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How does Brexit Affect EU Salespeople Selling to the UK?

With the United Kingdom no longer bound to EU law, Brexit has impacted both the legal and logistical implications of selling goods and services to the UK.

In this article, we will give you an overview of the biggest changes that may affect your sales team and business regarding Brexit. We’ll also detail how you can continue to do business with those in the UK while remaining compliant.


Table of contents

Click here for our guide for people selling from the UK to the EU.


Brexit: Overview and background

Once the EU and UK came to an agreement regarding Brexit, the UK entered a transition period (also referred to as an implementation period), which ended on December 31, 2020. From January 2021 onwards, the economic relationship between the EU and UK changed significantly.

The UK is now considered a country outside the EU, and therefore won’t benefit from the EU’s economic structures such as the single market and the customs union.

As part of the British exit from the EU, there are significant changes in regards to the EU-UK Trade and Cooperation Agreement. This document covers several key economic areas such as trade in goods and in services, digital trade, intellectual property, public procurement, aviation and road transport, energy and more.

We’re going to walk you through the key things to know as the UK enters this new economic era. But given these changes, it’s worth conducting your own follow-up research to ensure you remain in good business standing given the new rules and regulations.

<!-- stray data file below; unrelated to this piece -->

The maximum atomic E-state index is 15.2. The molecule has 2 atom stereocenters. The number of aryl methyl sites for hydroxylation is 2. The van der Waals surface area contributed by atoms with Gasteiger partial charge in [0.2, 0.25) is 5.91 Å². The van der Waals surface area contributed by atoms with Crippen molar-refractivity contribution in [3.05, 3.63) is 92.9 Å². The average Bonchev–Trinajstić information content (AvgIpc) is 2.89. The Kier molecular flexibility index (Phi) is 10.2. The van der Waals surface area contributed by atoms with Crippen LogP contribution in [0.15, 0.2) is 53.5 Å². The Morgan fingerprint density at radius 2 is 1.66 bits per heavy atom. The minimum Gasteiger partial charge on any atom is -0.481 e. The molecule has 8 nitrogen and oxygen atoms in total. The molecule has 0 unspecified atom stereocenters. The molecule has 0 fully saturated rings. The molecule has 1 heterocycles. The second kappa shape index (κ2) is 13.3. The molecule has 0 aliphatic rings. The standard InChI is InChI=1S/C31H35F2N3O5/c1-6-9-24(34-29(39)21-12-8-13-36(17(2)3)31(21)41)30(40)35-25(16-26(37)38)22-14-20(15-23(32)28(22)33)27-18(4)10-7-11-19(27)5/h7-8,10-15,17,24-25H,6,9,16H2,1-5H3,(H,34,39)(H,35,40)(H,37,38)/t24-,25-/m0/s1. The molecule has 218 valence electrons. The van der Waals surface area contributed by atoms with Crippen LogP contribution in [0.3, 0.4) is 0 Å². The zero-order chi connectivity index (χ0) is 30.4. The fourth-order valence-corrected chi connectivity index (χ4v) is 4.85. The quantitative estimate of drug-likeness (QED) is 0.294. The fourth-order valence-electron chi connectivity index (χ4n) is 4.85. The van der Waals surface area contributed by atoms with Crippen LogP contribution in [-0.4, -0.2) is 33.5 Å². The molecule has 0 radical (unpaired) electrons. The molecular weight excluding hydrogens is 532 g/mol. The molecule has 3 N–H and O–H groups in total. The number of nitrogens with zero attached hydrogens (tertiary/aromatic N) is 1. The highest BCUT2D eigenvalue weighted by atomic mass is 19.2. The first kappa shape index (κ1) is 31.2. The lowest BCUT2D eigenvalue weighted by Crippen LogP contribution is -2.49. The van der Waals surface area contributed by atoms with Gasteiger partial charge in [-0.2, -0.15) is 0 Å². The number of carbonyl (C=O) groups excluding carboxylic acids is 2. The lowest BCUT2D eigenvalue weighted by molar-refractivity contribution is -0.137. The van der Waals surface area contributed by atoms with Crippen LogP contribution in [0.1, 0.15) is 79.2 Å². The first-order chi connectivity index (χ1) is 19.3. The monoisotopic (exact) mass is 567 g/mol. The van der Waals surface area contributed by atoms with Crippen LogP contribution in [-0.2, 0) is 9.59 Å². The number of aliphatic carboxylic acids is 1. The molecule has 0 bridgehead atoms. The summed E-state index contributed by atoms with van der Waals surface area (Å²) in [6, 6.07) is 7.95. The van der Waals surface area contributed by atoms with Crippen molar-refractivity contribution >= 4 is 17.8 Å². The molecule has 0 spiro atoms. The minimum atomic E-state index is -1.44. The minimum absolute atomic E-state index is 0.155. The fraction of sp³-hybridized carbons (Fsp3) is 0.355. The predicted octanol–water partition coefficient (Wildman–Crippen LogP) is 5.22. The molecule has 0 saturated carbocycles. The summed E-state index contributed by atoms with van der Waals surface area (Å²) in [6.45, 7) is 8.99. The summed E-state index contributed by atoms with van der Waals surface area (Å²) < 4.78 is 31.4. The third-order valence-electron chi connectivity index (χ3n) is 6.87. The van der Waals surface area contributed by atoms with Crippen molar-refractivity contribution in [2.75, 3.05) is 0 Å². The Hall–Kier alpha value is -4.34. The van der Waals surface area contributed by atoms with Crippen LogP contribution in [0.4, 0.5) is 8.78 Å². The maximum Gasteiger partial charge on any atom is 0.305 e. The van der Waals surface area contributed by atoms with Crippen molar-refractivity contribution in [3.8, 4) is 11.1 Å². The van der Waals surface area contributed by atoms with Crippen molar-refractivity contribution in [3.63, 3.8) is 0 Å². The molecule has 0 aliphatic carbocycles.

How EU businesses can continue importing from the UK & exporting to the UK

The UK no longer retains the customs privileges it had as an EU member state and is now treated like any other non-EU country. The UK’s withdrawal from the EU may affect your company if:

  • You sell goods or services to the UK
  • You buy goods or receive services from the UK
  • You move goods through the UK
  • You use UK materials and/or goods to trade with EU partner countries

How has Brexit affected EU to UK imports and exports

To continue importing or exporting goods to, from, or through the UK (excluding Northern Ireland), you’ll need to file customs declarations.

If your EU business has not completed the correct customs processes, your goods will not be able to cross the EU border.

Make sure to coordinate with your UK trading partners to:

  • Agree on roles and responsibilities
  • Prepare the correct paperwork for the goods you plan to trade